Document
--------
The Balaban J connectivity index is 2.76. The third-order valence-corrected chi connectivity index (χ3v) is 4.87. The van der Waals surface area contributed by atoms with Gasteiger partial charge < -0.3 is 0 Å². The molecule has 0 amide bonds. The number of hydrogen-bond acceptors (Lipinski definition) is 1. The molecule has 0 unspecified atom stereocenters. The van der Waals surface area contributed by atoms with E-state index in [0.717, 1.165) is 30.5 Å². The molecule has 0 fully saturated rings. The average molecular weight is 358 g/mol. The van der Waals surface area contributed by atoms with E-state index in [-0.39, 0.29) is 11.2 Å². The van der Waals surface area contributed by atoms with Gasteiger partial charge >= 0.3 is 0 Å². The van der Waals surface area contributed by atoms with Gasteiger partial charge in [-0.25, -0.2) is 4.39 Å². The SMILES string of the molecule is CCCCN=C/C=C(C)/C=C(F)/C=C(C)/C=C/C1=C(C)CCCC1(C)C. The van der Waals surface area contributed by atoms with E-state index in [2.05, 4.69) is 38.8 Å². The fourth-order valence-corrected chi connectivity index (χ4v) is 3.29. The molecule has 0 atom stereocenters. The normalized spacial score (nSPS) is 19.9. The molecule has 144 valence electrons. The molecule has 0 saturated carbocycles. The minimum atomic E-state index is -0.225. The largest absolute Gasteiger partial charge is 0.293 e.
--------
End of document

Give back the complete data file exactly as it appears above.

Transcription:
The Balaban J connectivity index is 2.76. The third-order valence-corrected chi connectivity index (χ3v) is 4.87. The van der Waals surface area contributed by atoms with Gasteiger partial charge < -0.3 is 0 Å². The molecule has 0 amide bonds. The number of hydrogen-bond acceptors (Lipinski definition) is 1. The molecule has 0 unspecified atom stereocenters. The van der Waals surface area contributed by atoms with E-state index in [0.717, 1.165) is 30.5 Å². The molecule has 0 fully saturated rings. The average molecular weight is 358 g/mol. The van der Waals surface area contributed by atoms with E-state index in [-0.39, 0.29) is 11.2 Å². The van der Waals surface area contributed by atoms with Gasteiger partial charge >= 0.3 is 0 Å². The van der Waals surface area contributed by atoms with Gasteiger partial charge in [-0.25, -0.2) is 4.39 Å². The SMILES string of the molecule is CCCCN=C/C=C(C)/C=C(F)/C=C(C)/C=C/C1=C(C)CCCC1(C)C. The van der Waals surface area contributed by atoms with E-state index in [2.05, 4.69) is 38.8 Å². The fourth-order valence-corrected chi connectivity index (χ4v) is 3.29. The molecule has 0 atom stereocenters. The normalized spacial score (nSPS) is 19.9. The molecule has 144 valence electrons. The molecule has 0 saturated carbocycles. The minimum atomic E-state index is -0.225. The largest absolute Gasteiger partial charge is 0.293 e.